I am lactose intolerant. What’s a healthier choice: rice milk, soy milk or almond milk? What about coconut beverages?
Navigating the non-dairy case takes time these days. If you’re looking for a milk alternative, you’ll find “milks” made from soybeans, brown rice, almonds, coconuts, even almond-coconut blends. You can choose unsweetened, plain or flavoured with vanilla, chocolate or strawberry.
All non-dairy milks are good choices for people who can’t digest lactose, the natural sugar in cow’s milk, because they are lactose-free. Depending on which one you choose, however, you could be missing out nutritionally: You need to read the fine print.
Here’s a quick primer to help you choose the milk alternative that’s right for you.
Made from finely ground almonds and water, this nutty-tasting beverage has fewer calories than other non-dairy milks (original unflavoured: 60 calories per 250-millilitre cup; unsweetened: 35 calories per cup). Almond milk contains no saturated fat or cholesterol.
One downside of almond milk is its low protein content – only one gram per cup versus eight grams in one cup of cow’s milk. If you opt for almond milk, make sure you’re getting enough protein from the rest of your diet or consider adding half a scoop of protein powder to almond milk smoothies.
While almonds are naturally high in vitamin E, an antioxidant that protects cells from damage caused by free radicals, almond milk isn’t.
One cup provides 1 to 1.5 milligrams, only 10 per cent of a day’s requirements. By comparison, one quarter-cup of raw almonds contains 9 mg, or 60 per cent of your daily vitamin E.
Most commercial brands of almond milk are fortified with vitamins A, D, B2 (riboflavin), B12, calcium and zinc to match what’s found naturally in cow’s milk. One 250-ml cup of almond milk delivers 330 mg of calcium, 100 IU of vitamin D and 1 mcg of B12.
Watch out for sugar. Even unflavoured almond milk has added sugar, eight grams’ worth. Unsweetened products are sugar-free.
A relative newcomer to the dairy-alternative category, coconut beverages are made from filtered water and coconut cream (the thick non-liquid layer that separates and rises to the top of coconut milk during processing). Some manufactures add thickeners and emulsifiers to improve the texture.
Coconut beverages are naturally higher in fat than other non-dairy milks – one cup has 4.5 to 5 grams, nearly all of it saturated. However coconut’s saturated fat may have benefits.
It’s made up of a blend of medium-chain fatty acids that, compared to long-chain fatty acids, are stored less in fat tissue, and they appear to increase calorie-burning. (Most fats in our diet are long-chain fatty acids.) The saturated fat in coconut also appears to raise HDL (good) cholesterol in the blood.
Coconut beverages are low in protein (0.4 to 1 g per cup). They are fortified with vitamins and minerals, so you’re getting similar amounts of calcium, vitamin A, vitamin D, B12, etc. to cow’s milk. To avoid added sugars, look for unsweetened products (50 calories per cup).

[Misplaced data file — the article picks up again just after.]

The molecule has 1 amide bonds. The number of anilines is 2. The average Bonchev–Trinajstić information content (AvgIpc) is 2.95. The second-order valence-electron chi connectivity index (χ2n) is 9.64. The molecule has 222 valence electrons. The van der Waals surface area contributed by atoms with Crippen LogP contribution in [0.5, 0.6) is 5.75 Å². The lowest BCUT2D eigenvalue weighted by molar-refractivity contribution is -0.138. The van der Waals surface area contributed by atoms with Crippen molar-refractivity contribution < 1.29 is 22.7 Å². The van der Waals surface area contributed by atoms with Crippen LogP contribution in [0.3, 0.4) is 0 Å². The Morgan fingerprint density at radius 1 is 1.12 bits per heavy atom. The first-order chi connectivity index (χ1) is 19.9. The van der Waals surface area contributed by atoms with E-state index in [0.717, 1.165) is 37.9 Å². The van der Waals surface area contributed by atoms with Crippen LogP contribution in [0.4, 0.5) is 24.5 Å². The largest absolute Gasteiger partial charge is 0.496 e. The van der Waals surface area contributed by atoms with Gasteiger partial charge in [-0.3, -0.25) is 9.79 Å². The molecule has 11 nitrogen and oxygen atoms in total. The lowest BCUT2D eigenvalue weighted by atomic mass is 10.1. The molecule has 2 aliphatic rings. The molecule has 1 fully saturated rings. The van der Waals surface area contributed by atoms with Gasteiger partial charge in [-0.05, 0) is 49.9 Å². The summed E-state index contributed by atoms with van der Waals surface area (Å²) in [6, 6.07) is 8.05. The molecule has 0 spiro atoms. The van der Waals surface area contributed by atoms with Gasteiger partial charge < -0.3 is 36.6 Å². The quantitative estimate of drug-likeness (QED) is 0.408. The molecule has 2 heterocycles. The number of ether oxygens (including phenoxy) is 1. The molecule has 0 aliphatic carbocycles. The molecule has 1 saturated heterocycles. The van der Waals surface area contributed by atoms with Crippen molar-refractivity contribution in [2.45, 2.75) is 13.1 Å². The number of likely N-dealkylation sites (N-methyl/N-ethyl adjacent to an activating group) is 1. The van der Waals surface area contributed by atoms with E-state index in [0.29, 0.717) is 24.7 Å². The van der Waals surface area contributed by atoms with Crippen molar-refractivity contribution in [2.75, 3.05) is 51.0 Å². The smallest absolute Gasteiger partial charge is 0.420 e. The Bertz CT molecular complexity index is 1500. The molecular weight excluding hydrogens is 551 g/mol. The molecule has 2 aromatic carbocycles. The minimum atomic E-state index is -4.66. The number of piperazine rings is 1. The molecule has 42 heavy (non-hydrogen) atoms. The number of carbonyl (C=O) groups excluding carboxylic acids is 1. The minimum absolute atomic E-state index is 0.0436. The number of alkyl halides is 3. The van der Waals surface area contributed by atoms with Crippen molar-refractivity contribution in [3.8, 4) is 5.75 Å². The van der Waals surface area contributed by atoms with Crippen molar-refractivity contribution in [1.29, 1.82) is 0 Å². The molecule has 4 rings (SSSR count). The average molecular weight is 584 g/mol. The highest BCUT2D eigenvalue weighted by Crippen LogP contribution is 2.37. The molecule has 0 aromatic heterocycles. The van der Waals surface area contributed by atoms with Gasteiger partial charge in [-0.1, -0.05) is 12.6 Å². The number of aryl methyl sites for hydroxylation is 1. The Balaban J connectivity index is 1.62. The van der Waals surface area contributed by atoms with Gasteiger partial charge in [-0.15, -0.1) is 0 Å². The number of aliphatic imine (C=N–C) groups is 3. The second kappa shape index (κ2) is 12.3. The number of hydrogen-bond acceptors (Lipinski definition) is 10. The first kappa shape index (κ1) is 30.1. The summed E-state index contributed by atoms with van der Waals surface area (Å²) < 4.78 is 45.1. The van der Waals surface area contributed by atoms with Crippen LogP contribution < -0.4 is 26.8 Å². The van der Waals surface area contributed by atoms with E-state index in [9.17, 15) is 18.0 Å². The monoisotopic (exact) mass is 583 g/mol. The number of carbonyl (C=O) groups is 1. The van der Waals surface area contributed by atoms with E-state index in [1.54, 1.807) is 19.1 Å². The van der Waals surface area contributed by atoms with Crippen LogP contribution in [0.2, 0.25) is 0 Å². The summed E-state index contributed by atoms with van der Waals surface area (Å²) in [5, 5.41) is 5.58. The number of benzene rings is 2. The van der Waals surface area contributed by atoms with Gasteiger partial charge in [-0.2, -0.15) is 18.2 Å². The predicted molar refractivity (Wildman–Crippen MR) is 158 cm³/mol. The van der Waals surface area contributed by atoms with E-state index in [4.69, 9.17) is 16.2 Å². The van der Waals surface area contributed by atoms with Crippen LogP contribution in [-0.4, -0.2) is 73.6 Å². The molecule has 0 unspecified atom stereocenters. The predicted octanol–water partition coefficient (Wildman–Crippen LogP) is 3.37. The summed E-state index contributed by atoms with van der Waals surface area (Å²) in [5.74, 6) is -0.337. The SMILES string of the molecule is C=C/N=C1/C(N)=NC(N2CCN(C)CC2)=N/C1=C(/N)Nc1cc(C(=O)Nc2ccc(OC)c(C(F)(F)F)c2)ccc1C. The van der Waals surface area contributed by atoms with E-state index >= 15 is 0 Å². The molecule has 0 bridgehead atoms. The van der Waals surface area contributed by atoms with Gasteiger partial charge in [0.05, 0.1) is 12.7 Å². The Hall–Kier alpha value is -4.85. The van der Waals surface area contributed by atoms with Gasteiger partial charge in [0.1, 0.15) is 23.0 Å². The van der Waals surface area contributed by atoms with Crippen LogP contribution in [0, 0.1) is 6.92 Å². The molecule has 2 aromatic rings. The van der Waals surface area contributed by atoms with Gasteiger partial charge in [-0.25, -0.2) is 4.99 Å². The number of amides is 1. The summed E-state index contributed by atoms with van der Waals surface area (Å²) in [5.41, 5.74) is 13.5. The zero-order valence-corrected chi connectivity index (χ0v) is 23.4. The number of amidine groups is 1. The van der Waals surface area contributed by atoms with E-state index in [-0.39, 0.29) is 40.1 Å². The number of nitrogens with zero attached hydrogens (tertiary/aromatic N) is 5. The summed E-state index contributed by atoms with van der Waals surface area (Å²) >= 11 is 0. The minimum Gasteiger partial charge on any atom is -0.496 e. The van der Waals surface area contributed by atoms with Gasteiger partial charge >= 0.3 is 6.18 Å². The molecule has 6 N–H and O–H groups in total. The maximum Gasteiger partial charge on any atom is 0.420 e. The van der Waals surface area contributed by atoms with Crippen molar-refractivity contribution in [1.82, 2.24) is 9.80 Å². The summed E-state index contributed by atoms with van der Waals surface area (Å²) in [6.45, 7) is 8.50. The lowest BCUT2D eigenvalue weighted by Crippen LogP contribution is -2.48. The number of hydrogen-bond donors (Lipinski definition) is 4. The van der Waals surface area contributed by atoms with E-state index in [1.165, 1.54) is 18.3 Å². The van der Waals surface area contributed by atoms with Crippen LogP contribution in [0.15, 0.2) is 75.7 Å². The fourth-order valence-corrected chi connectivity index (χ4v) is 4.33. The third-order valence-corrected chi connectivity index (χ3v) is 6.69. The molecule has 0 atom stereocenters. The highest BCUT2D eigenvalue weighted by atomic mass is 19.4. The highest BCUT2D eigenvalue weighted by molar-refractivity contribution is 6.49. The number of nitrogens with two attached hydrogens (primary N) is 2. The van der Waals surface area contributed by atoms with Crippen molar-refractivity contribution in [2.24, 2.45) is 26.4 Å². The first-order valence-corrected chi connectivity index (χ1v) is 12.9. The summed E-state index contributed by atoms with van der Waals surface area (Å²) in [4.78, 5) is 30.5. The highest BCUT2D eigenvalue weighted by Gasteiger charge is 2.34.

Higher in carbohydrates than other milk alternatives and cow’s milk, rice beverages are made by blending partially milled rice (usually brown) with water. During processing, the carbohydrates break down into sugars, giving rice milk its sweet taste.
Rice milk contains almost no protein, so augment your diet with other protein-rich foods. On the plus side, it’s fortified with 330 mg of bone-strengthening calcium (and vitamins) per cup. It’s also a good choice for people with allergies who can’t drink soy or almond beverages.
One serving of unflavoured rice beverages has 120 calories, 23 g of carbohydrates and 10 g of sugars. Unsweetened varieties have 90 calories, 15 g carbohydrates and less than a gram of sugar per serving. They’re also free of saturated fat and cholesterol.
Made from whole soybeans, soy milk is considered a nutritionally adequate alternative to cow’s milk thanks to its protein content, 7 grams per cup. Another plus: There is alpha-linolenic acid (ALA), an omega-3 fatty acid, in soybeans. One cup of soy beverage delivers 300 mg of ALA (women need 1,100 mg per day; men require 1,600).
Soy beverages typically have 3 to 4 g of fat per 250 ml serving, most of it unsaturated. Light (half the fat) and fat-free versions are available.
In general, chocolate-flavoured beverages have the most sugar (as much as 21 g), followed by strawberry (15 g), vanilla (8 g) and original (5 to 8 g). Original, unflavored soy milk has 80 to 100 calories per cup, depending on brand; unsweetened versions have 60 to 80 calories.
While most brands of soy beverage are fortified with vitamins and minerals, some aren’t, so be sure to read labels.
Note: Milk alternatives are not appropriate for infants. Because plant-based beverages can be nutritionally incomplete, they are not a suitable substitute for breast milk, formula or cow’s milk in children under the age of two.
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